While Dr. Rottkamp has been involved in numerous professional organizations throughout her career, an organization of particular interest to her was the North American Nursing Diagnosis Association; she was a member of their Taxonomy Committee. She has been widely published in the field of nursing; you can find her work in publications such as Nursing Outlook, American Journal of Nursing, Nursing Research, and Journal of Nursing Education. In 1991, Dr. Rottkamp was the recipient of the “Award for Distinguished Achievement in Nursing Scholarship and Research,” from the Nursing Education Alumni Association of Teachers College, Columbia University. She was inducted into the Teachers College Nursing Hall of Fame in 1999.
Today, Dr. Rottkamp’s love of education continues to thrive; she takes classes at Stony Brook University and is also a member of the ministry at the University’s Medical Center. Dr. Rottkamp also volunteers with the Long Island Blood Bank Center. Over the years she has traveled to Russia, Israel, China, the Greek Islands, South America, and Europe. A member of a big family, Dr. Rottkamp always enjoys their visits with each other.
When and why did you first want to become a nurse?
My older sister was a nurse and I admired her, and my mother also encouraged me to pursue nursing. Women only had so many options at the time – nursing, teaching, secretarial work – and nursing was an honorable profession. Adelphi had publicity at career day in my high school, and it caught my eye because it had a nursing program. I could go to college and become a nurse! I received an academic nursing half-scholarship and was able to enroll at Adelphi.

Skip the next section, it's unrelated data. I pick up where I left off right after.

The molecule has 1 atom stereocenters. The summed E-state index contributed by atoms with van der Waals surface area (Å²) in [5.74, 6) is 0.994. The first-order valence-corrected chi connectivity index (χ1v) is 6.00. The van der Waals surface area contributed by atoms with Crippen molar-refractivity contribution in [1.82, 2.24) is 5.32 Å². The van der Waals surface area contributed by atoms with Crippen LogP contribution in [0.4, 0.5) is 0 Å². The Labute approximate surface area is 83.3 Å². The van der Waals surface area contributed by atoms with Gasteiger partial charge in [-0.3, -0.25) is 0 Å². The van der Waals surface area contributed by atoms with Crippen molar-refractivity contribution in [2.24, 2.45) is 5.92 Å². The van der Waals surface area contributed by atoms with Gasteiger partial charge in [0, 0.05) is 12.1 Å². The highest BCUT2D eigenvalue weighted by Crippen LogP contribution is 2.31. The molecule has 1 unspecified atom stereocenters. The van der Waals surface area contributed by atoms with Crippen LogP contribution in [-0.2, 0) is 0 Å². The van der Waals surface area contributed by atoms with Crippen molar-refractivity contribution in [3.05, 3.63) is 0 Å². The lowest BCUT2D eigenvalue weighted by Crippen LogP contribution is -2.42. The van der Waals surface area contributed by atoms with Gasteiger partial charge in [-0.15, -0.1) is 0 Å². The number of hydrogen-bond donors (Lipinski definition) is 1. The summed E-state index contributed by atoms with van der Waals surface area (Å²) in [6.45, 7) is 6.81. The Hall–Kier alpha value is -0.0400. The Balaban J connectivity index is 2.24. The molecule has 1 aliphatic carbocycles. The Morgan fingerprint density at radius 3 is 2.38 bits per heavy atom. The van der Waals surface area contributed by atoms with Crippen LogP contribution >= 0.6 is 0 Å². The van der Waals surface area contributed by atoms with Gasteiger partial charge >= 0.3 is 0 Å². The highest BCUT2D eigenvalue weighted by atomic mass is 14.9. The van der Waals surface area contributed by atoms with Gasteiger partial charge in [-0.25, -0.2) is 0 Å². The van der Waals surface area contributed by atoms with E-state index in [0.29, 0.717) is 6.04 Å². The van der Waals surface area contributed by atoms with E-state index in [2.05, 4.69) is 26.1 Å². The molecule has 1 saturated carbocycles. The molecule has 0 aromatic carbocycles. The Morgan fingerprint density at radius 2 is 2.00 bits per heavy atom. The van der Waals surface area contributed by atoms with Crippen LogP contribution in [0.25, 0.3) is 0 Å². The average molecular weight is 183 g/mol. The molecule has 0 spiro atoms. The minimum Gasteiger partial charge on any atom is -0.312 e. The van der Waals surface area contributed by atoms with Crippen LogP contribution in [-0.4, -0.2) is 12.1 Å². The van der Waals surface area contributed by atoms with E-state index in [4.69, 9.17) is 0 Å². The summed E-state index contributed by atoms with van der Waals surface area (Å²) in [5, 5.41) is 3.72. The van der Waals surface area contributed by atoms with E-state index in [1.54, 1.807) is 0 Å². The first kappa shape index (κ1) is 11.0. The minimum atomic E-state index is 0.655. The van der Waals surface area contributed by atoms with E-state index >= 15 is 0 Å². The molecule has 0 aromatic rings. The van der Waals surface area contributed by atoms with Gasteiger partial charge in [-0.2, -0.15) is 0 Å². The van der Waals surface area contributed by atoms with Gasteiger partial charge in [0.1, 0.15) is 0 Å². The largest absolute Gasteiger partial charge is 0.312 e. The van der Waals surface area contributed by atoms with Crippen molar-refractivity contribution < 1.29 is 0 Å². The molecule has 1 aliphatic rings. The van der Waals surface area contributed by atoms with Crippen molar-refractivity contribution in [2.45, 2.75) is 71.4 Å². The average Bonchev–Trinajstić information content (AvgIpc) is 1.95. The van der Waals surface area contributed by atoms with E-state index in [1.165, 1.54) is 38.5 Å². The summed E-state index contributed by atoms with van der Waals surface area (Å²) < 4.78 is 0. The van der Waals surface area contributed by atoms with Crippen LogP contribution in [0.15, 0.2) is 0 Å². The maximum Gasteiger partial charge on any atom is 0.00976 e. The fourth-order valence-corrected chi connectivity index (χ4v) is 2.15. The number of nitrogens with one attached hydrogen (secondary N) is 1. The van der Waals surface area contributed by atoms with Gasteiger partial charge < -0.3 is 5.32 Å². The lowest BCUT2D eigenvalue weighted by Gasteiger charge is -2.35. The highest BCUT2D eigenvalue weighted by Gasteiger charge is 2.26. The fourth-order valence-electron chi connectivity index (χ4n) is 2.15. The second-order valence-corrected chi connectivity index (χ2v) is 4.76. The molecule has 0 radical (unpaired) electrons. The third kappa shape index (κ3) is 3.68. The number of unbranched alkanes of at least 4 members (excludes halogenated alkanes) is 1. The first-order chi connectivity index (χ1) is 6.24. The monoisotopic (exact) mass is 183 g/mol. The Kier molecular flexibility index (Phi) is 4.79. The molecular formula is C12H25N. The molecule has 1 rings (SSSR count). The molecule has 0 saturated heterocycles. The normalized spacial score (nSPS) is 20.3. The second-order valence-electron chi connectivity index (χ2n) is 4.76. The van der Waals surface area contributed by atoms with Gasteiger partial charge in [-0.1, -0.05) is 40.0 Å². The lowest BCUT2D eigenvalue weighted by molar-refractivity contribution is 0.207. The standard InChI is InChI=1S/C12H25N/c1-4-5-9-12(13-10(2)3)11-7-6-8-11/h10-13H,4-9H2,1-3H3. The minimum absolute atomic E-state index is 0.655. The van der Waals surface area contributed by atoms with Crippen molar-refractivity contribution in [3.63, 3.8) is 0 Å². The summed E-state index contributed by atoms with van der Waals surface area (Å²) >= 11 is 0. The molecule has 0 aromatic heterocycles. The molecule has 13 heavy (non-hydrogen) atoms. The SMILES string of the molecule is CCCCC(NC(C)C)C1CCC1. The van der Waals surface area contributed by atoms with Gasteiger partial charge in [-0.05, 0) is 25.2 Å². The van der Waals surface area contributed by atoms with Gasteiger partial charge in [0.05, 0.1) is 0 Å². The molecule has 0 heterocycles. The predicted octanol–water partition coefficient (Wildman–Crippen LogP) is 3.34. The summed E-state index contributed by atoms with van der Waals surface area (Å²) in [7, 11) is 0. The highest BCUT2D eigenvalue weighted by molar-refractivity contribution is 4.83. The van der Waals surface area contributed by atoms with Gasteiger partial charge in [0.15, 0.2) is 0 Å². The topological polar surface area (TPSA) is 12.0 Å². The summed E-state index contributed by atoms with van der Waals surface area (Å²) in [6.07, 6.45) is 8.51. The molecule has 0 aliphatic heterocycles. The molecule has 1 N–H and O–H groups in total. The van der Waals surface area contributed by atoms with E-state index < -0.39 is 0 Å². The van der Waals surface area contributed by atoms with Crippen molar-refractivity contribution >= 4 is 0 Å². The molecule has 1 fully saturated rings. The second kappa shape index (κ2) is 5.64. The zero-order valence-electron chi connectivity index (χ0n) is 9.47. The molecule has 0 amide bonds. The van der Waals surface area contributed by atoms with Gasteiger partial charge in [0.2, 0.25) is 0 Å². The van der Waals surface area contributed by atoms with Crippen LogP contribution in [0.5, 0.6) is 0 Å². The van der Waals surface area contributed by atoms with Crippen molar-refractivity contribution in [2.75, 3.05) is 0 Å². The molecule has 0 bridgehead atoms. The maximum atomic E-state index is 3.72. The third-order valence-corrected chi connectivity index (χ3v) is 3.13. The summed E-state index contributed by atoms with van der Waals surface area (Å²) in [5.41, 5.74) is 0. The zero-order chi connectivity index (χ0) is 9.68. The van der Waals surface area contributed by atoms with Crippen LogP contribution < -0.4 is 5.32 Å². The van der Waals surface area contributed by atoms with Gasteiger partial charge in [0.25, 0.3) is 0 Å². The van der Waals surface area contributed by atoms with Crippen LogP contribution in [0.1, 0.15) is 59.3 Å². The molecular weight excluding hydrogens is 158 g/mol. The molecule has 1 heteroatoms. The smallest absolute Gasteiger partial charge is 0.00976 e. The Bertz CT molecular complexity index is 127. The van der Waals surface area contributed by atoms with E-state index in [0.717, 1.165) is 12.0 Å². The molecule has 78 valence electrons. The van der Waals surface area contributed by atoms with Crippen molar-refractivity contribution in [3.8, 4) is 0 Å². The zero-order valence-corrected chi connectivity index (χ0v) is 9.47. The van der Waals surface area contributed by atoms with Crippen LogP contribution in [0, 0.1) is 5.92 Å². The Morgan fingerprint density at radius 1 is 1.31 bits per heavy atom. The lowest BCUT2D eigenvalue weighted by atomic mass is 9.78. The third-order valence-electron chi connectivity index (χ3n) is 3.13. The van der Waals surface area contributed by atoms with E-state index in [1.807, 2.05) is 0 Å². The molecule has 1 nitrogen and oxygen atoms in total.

Do you have favorite memories of your time at Adelphi and your residencies?
There were 19 in my class, which was a pretty small group. We felt that we were rather privileged people, as Adelphi had one of the few baccalaureate programs in the country.
I enjoyed campus and I had really good friends, most of us lived locally. Even though we commuted our first year, we had the opportunity to live in dormitories, residing at Queens General Hospital, Meadowbrook Hospital, and Central Islip State Hospital during our clinical years. Pharmacology and the medical sciences were hard; one nice feature of dorm living was that we were able to study together. Also, during our clinical experiences, we were exposed to people that were ill, badly injured, and dying. We had each other to share experiences with and provide emotional support for each other.
I remember my anatomy and physiology instructors were great. Our nursing instructors, two of which were graduates of Adelphi’s Cadet Program, were wonderful people. I really felt privileged to have such great professors.
Margaret T. Shay was the dean of the School of Nursing when I was at Adelphi. She was quite a remarkable lady. My classmates and I were outspoken regarding what we felt we should have. I remember we wanted evening night shift experience (which I think we had a lot of insight for wanting to incorporate that into our learning), and Dean Shay worked it into our clinical experience. There was much to be admired about Dean Shay.
I remember being handed my diploma by University President Paul Dawson Eddy.
What are some changes you have seen in nursing throughout the years?
Aside from the technologies and electronics in acute care, I observe little changes in nursing practice today. I await the time when every person in society has a nurse who has the knowledge and expertise to understand his or her health needs, and will collaborate, at every turn, with other health care professionals.
What advice would you give to today’s nursing students?
Realize the greatest satisfaction in nursing will derive from the enrichment you have brought to lives…to those whose health benefited from your ministrations. Know that you will experience recognition and appreciation from the institutions that support your services.